Over the last twenty years, organizational culture has become a topic of everyday conversation. To talk about the previous place where one worked as having a ‘different’ culture to the present establishment is unlikely to surprise anyone, so long as the respective organizational cultures are then distinguished through either general explanation or by giving examples. For instance, we might say that in organization A, the management-employee relationship is characterized by an ‘us and them’ culture, whereas by contrast in organization B culture is such that ‘your manager is your friend as well as the boss’.
Research studies of companies reputed to possess ‘strong’ cultures have found the employees don’t just talk about it, but their firms establish meetings and workshops on culture and culture change (Kunda, 1992; Stiles, 1999). The concept of organizational culture can, therefore, at the beginning of the twenty-first century, be considered to be part of our common sense reality, although clearly the term is a relatively recent addition to popular discourse. Indeed, references to culture, and more rarely concepts akin to ‘organizational culture’, would have tended to focus, during the nineteenth and twentieth centuries, on distinguishing such things as: the organization of agriculture and manufacturing labour (Carlyle, 1941; Kropotkin, 1974); or civilized and uncivilized manners and the state (Arnold, 1978; Elias, 1978a, 1978b); or class, high brow and popular taste (Williams, 1961; Hoggart, 1977; Adorno and Horkheimer, 1989).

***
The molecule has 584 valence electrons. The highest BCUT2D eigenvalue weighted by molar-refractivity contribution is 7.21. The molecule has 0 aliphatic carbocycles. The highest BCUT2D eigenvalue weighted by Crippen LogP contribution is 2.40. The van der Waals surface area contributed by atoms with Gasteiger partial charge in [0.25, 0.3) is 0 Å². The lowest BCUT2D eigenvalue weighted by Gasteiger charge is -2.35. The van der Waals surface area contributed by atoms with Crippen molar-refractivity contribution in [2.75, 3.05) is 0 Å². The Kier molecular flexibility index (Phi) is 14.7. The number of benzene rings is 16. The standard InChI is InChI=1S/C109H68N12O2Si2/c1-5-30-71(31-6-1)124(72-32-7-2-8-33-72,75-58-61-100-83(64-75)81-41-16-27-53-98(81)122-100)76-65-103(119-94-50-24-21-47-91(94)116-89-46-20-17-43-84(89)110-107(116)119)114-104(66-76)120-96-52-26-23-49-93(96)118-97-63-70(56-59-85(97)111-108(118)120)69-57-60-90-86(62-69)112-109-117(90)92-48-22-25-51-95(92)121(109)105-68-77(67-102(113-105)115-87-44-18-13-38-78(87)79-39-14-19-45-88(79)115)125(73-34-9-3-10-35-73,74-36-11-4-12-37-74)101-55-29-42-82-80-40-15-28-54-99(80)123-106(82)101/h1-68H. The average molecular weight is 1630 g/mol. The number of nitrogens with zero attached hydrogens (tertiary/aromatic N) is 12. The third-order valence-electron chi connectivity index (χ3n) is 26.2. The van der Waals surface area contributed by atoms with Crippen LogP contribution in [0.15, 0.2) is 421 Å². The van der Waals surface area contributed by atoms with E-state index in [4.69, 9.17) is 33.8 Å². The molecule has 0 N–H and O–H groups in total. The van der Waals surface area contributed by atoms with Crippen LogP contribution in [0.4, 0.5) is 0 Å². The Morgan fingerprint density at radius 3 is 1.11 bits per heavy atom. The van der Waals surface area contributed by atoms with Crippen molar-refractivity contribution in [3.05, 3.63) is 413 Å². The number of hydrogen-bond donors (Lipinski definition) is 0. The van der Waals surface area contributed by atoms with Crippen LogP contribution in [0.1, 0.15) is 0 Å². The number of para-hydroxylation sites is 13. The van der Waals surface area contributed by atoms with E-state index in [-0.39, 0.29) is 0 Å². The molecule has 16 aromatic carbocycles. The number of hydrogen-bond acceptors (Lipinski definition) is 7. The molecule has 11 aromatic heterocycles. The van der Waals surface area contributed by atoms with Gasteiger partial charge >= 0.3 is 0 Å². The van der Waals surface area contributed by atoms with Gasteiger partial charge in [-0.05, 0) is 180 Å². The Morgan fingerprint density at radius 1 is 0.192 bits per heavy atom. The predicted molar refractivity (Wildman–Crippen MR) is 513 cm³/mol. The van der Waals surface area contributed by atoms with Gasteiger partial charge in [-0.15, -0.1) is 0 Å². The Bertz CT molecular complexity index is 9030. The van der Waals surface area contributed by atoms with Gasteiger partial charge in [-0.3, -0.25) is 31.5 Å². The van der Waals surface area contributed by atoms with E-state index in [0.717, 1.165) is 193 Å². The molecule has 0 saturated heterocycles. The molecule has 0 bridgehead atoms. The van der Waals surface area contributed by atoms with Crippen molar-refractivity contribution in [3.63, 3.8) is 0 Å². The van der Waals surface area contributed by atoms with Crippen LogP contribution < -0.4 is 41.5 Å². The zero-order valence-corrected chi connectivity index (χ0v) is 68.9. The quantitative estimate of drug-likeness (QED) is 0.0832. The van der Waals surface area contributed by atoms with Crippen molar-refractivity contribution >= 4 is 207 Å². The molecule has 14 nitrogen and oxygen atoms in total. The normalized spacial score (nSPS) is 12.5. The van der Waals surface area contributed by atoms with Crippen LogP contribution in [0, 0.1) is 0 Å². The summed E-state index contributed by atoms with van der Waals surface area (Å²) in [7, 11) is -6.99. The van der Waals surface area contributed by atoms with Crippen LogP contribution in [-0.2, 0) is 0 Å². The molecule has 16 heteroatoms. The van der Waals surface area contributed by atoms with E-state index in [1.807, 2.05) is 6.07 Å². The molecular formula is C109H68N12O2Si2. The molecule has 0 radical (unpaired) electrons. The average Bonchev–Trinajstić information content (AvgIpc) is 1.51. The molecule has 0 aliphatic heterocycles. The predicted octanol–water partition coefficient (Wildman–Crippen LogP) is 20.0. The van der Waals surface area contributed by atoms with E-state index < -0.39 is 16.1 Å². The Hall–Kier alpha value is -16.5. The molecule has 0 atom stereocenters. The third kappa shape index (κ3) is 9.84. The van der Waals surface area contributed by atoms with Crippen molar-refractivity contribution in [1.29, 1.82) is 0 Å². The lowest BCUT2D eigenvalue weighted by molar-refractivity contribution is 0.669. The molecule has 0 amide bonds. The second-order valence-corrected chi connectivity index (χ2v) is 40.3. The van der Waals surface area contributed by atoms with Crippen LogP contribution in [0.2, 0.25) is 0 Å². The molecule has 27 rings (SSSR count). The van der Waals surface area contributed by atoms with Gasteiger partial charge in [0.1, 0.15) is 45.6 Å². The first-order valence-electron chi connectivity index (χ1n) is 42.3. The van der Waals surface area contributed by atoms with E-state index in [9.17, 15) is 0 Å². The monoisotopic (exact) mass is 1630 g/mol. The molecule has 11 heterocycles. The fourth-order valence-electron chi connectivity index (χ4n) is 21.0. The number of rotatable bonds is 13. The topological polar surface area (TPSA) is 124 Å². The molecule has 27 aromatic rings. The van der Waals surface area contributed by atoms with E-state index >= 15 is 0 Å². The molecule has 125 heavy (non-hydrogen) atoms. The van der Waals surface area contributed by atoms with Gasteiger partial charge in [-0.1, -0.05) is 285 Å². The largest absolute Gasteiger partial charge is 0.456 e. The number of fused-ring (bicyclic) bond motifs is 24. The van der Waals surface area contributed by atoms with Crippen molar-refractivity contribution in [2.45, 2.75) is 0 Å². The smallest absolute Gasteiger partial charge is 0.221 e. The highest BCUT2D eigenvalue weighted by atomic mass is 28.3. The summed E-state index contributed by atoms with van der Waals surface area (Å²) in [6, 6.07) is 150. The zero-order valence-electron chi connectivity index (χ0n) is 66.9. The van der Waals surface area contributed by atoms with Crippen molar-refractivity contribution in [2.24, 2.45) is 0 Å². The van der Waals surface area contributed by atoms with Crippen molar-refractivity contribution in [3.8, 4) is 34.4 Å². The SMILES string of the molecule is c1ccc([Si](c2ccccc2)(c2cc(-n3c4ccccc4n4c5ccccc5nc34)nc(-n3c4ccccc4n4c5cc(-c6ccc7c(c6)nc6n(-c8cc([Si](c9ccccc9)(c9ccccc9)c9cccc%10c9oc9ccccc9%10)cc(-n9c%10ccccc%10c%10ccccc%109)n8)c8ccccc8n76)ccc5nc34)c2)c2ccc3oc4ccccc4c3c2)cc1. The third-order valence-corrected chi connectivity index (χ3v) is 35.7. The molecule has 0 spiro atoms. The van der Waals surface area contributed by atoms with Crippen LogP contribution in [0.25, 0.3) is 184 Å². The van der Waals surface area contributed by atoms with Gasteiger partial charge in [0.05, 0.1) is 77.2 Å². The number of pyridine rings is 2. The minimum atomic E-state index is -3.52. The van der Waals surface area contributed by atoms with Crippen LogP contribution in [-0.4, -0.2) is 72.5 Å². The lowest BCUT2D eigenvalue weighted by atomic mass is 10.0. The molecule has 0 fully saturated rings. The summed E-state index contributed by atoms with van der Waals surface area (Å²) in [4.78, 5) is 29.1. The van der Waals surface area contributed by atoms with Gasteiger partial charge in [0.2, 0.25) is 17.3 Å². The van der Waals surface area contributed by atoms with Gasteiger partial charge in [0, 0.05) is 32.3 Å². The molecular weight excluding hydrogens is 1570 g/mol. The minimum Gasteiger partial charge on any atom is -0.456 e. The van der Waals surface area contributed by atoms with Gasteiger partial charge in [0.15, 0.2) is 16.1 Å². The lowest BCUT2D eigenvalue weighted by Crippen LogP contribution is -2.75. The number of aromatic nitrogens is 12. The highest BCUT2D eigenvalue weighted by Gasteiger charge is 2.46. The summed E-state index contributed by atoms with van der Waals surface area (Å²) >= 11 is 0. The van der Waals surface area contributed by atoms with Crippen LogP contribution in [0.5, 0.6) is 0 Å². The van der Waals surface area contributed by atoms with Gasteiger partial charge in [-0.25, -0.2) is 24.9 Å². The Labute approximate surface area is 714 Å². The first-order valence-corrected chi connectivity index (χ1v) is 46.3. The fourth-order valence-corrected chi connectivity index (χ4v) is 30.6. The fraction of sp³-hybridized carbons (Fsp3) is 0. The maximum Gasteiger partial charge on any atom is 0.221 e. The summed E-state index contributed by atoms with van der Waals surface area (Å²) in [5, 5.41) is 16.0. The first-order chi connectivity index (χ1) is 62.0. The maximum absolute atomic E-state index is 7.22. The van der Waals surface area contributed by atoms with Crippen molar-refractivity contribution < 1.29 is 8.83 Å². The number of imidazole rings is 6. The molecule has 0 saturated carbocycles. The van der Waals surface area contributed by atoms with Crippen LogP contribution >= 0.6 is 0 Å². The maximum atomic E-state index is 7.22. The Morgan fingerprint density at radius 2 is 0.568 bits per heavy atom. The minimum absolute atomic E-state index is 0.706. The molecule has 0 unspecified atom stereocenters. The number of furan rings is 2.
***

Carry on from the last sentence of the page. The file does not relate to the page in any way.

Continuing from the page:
So, given that people nowadays readily talk about organizations as having a culture, do they all possess one? Assuming further that there may exist several cultures in most organizations, will there invariably be one which is predominant? And if there is a dominant organizational culture, to what extent might it be a source of freedom on the one hand and a prison cage on the other? In this chapter, the aim throughout is to answer these questions and make some recommendations for communication practice. This is done with the conviction that people can influence their organizations to become more liberating and less constraining places than they presently are.